Our book today on Monday's green books series is:
Strategies for the Green Economy: Opportunities and Challenges in the New World of Business by Joel Makower and Cara Pike
In the last couple of years I have read Joel Makower's blog Two Steps Forward on regular basis and it became one of my best resources to learn and better understand the green economy. I see in Joel one of the best teachers I had (and still have) in the complex world of green economy and therefore I was very excited to hear about his new book. And I wasn't wrong.
For those of you who haven't had the chance yet to read or hear Joel, here's a very short version of his impressive bio (from the book's cover): Joel Makower is executive editor of GreenBiz.com and other Web sites, research and events produced by Greener World Media, Inc., of which he is cofounder and chairman. He has 20 years' experience advising companies on green strategy and marketing and is author of more than a dozen books, including The green consumer and The E-factor: The Bottom-Line Approach to Environmentally Responsible Business.
You can already guess that this book, which is providing a road map to the green marketplace, is written from a very unique point of view of someone who has been both following and participating in the evolvement of the green economy in the last two decades.
This unique perspective is differentiating this book from other green biz books and makes it very valuable for anyone who is interested in green business and especially to those who want to better understand what's the green noise is all about.
The book is focusing both on the consumer and the companies sides. It presents the green market from the consumer perspective and tries to make some logic in all the information we're constantly fed with about the green consumers - from the surveys we hear about all the time about the green preferences of consumers to the many definitions of green market (LOHAS, greenback greens, cultural creatives, etc.).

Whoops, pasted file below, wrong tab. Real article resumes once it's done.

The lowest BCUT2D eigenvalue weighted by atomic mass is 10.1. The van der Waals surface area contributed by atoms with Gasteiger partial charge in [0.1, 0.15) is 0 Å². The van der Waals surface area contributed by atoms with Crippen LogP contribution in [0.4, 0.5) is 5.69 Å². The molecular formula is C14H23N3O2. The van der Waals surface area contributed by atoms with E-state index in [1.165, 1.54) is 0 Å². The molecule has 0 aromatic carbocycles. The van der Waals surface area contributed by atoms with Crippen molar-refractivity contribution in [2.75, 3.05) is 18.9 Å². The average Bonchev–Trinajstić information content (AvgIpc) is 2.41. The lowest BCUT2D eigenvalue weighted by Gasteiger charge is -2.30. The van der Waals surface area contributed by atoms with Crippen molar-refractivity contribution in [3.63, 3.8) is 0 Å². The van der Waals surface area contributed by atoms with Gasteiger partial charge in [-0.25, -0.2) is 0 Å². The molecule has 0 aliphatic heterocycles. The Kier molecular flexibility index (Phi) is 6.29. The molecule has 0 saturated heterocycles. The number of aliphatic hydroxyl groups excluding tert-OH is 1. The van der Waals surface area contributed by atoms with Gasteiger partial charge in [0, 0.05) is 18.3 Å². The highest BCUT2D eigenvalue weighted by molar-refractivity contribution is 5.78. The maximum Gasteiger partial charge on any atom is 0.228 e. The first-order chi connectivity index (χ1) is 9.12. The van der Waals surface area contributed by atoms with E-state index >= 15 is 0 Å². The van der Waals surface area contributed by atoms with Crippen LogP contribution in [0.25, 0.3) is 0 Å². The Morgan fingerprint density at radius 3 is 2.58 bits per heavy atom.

You'll also find here an analysis of one of the questions I find most intriguing - why there's so much difference between what we learn from the surveys and market reserach companies (almost everyone is going green) and the reality (green products and services are still a relatively small niche)?
On the companies' side, the book follows the development in the understanding of businesses the concept of going green, from something you do to support the environment to something you do to support your brand and your bottom line. It has many stories and examples from both Fortune 500 companies and start-ups on their green experience and attempts to implement green strategies.
What I like about the book is that it gives you the whole picture of both failures and successes, trying to portray things in a realistic tone that is sometimes missing in other books. 'Strategies for the Green Economy' doesn't have all the answers and leaves you with some questions that only time might gives you the answers on, like "how green is good enough"?, but it gives you plenty of information and tools (including the Ecological Roadmap of Cara Pike that is brought at the end of the book and includes valuable data on people's environmental values) to figure out what green business is all about.
Published: September 2008
This book is not only green in content but also in the way it was produced - it is printed on 100% post-consumer, de-inked fiber, without chlorine.
Raz @ Eco-Libris